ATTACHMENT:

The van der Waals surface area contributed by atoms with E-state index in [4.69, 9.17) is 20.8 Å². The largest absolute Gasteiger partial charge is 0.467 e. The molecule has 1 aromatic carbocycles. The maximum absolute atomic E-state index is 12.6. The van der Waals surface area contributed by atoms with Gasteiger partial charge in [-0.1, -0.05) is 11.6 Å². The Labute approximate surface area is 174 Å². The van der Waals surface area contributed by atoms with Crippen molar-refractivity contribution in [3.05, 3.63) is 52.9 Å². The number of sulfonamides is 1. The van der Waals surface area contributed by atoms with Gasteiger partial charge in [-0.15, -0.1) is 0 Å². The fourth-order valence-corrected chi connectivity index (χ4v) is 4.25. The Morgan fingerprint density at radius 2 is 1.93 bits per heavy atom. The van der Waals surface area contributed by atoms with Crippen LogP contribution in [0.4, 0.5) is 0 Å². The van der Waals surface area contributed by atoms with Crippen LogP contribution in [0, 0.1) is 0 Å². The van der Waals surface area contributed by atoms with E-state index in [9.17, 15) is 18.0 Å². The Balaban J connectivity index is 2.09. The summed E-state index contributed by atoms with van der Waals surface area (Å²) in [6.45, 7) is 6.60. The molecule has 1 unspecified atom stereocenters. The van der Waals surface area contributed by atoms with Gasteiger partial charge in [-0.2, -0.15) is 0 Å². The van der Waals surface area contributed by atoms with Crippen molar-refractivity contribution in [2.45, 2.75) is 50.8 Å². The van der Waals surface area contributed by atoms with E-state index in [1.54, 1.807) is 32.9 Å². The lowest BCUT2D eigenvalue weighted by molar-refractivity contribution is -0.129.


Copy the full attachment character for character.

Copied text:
The van der Waals surface area contributed by atoms with E-state index in [4.69, 9.17) is 20.8 Å². The largest absolute Gasteiger partial charge is 0.467 e. The molecule has 1 aromatic carbocycles. The maximum absolute atomic E-state index is 12.6. The van der Waals surface area contributed by atoms with Gasteiger partial charge in [-0.1, -0.05) is 11.6 Å². The Labute approximate surface area is 174 Å². The van der Waals surface area contributed by atoms with Crippen molar-refractivity contribution in [3.05, 3.63) is 52.9 Å². The number of sulfonamides is 1. The van der Waals surface area contributed by atoms with Gasteiger partial charge in [-0.15, -0.1) is 0 Å². The fourth-order valence-corrected chi connectivity index (χ4v) is 4.25. The Morgan fingerprint density at radius 2 is 1.93 bits per heavy atom. The van der Waals surface area contributed by atoms with Crippen LogP contribution in [0.4, 0.5) is 0 Å². The van der Waals surface area contributed by atoms with Crippen LogP contribution in [0, 0.1) is 0 Å². The van der Waals surface area contributed by atoms with E-state index in [9.17, 15) is 18.0 Å². The Balaban J connectivity index is 2.09. The summed E-state index contributed by atoms with van der Waals surface area (Å²) in [6.45, 7) is 6.60. The molecule has 1 unspecified atom stereocenters. The van der Waals surface area contributed by atoms with Gasteiger partial charge in [-0.2, -0.15) is 0 Å². The van der Waals surface area contributed by atoms with Crippen molar-refractivity contribution in [2.45, 2.75) is 50.8 Å². The van der Waals surface area contributed by atoms with E-state index in [1.54, 1.807) is 32.9 Å². The lowest BCUT2D eigenvalue weighted by molar-refractivity contribution is -0.129.